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In the following article : "H. Matsumura, P. Monsky, On the automorphisms of hypersurfaces, J. Math. Kyoto Univ. 3 (1964) 347-361", it is shown that in finite characteristic, automorphism groups of smooth hypersurfaces of $\mathbb{P}^N$ are finite (with known exceptions such as quadrics, elliptic curves, K3 surfaces). However, the question of their reducedness is left open. Does anyone know something about it ?

In fact, we need to show that $H^0(X,T_X)=0$. In characteristic $0$, you can use Bott's theorem to do that. What can you do in finite characteristic ?

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Could you clarify what you mean by "known exceptions"? So far as I know, a necessary and sufficient condition for the automorphism group of every smooth degree $d$ hypersurface in $\mathbb{P}^N$ [over a fixed, say, algebraically closed field] to be finite is $d > N+1$, equivalently for the variety to be of general type. I also thought that it was a general theorem that varieties of general type had finite automorphism group: is this harder to prove in characteristic $p$? (Is it false?!?) – Pete L. Clark Jan 4 '10 at 23:13
The projective automorphism group of a hypersurface is finite, except for quadrics. The whole automorphism group coincides with the projective one except in the cases mentioned by Olivier. But this happens for different reasons if $N>2,d\neq N+1$ and if $N>3$. Namely, if $N>2$, then we can use the fact that the Picard is torsion free and the canonical class is $n+1$ times the hyperplane section. If $N>3$, then the Picard is $\mathbf{Z}$ and the effective cone is spanned by the hyperplane section. – algori Jan 4 '10 at 23:53
Olivier -- I'm not 100% sure, but you could try cubic curves over a field of characteristic 3 to get a non-reduced example. But in any characteristic the projective automorphism groups are finite. – algori Jan 4 '10 at 23:58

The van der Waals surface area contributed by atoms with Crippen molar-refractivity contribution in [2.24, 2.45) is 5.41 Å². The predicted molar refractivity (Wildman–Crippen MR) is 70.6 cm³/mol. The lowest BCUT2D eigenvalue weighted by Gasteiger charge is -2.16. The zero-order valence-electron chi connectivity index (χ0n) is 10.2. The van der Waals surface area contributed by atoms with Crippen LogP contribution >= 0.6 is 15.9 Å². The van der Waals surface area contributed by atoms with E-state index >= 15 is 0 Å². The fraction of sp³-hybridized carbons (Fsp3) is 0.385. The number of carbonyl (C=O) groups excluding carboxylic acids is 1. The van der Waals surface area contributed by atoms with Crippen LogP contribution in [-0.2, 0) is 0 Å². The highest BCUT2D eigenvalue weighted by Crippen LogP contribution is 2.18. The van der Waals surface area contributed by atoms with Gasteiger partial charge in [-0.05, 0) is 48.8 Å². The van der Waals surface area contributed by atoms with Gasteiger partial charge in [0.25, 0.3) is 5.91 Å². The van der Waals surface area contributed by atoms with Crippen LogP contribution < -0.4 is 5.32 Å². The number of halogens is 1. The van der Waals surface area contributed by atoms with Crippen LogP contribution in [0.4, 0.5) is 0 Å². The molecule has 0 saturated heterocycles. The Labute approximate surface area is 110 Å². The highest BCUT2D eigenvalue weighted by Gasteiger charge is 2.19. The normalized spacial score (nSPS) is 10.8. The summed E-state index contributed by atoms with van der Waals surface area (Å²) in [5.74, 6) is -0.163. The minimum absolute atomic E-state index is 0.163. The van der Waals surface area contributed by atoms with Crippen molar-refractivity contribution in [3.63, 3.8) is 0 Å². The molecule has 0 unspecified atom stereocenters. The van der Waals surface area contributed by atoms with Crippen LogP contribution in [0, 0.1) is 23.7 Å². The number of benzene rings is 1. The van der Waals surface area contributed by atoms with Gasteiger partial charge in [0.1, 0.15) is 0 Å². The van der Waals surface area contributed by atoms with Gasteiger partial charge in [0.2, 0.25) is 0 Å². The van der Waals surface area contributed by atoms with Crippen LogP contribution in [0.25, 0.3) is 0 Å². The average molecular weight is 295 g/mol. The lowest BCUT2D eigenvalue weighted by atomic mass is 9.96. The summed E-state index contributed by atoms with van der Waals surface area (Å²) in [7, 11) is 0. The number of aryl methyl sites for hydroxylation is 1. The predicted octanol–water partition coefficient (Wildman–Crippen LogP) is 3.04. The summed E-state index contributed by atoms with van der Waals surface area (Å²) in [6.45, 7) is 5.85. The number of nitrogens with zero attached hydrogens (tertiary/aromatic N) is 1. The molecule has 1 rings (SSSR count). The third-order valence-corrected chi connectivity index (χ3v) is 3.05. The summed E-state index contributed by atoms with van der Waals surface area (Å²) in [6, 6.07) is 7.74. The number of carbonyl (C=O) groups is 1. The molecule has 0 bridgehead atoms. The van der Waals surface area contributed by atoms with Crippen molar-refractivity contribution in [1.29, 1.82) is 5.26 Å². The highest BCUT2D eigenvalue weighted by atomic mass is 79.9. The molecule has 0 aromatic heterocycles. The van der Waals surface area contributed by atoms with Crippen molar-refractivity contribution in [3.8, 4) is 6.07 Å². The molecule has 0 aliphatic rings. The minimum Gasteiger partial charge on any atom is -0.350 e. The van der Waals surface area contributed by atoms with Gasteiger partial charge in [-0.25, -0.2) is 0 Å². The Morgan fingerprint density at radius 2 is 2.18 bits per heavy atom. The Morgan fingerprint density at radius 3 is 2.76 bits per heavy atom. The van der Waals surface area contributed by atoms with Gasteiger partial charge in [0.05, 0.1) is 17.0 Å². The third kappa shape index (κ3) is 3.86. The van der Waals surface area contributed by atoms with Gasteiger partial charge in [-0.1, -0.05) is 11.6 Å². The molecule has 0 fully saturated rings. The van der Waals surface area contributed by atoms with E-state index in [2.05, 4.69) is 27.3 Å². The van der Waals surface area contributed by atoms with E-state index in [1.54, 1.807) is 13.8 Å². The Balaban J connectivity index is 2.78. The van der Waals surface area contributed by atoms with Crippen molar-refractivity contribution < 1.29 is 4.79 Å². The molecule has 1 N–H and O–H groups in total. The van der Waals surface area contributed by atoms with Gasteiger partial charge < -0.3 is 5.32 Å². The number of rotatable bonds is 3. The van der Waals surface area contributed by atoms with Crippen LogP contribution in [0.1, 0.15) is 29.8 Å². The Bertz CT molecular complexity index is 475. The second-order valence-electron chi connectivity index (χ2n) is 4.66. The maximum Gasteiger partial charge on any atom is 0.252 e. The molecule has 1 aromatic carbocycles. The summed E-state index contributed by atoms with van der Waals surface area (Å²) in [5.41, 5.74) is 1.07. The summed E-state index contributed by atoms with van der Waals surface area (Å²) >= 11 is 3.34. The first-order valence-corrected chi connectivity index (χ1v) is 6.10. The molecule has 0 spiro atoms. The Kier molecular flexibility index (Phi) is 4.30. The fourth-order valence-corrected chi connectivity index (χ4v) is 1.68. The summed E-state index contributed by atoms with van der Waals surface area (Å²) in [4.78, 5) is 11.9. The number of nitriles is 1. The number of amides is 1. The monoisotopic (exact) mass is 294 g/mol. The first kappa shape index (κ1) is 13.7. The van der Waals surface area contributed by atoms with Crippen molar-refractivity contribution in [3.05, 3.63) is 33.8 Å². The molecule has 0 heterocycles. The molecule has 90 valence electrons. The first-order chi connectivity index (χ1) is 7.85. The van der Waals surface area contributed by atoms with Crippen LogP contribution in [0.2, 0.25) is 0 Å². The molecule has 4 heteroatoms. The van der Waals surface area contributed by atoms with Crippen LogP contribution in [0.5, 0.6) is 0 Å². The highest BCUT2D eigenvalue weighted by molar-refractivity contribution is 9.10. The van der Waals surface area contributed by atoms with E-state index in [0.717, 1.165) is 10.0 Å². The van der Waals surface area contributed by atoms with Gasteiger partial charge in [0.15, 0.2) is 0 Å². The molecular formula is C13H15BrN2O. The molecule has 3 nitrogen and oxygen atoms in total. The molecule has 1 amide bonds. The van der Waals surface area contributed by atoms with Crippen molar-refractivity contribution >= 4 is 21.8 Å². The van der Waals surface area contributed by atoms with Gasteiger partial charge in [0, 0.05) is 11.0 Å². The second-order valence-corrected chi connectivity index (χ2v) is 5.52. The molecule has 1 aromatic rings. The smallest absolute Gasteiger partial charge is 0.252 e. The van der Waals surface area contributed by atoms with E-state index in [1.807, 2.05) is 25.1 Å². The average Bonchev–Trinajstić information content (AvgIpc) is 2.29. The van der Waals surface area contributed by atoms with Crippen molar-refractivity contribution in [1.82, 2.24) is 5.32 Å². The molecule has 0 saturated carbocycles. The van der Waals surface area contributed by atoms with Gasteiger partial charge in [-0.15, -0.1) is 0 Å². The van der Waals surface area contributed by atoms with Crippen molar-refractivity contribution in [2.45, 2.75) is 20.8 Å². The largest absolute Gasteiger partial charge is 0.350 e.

@Pete : It is true that varieties of general type have finite automorphism groups, but the converse is not (think of a blow-up of the plane in more than four points !). And for hypersurfaces, this happens most of the time (example : cubic surfaces which are blow-ups of the plane in six points). However, as long as I know, varietes of general type could very well have nonreduced automorphism groups (?). I don't have any example at hand. – Olivier Benoist Jan 5 '10 at 0:07
@algori : In fact, we were both right : the automorphism group of elliptic curves in char $3$ is reduced, but their projective automorphism group isn't. It is well explained in the book of Katz and Sarnak to which Bjorn Poonen refers in his answer. – Olivier Benoist Jan 5 '10 at 12:21
up vote 12 down vote accepted

If $X$ is a smooth hypersurface in $\mathbf{P}^{n+1}$ of degree $d$, where $n \ge 1$, $d \ge 3$, and $(n,d) \ne (1,3)$, then $H^0(X,T_X)=0$ by Theorem 11.5.2 in Katz and Sarnak, Random matrices, Frobenius eigenvalues, and monodromy, AMS Colloquium Publications, vol. 45, 1999. So the connected component of the identity of the automorphism group scheme is trivial in these cases. See also Theorem 11.1 in , which is Poonen, Varieties without extra automorphisms III: hypersurfaces, Finite fields and their applications 11 (2005), 230-268.

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Thank you so much for the reference ! – Olivier Benoist Jan 5 '10 at 1:38

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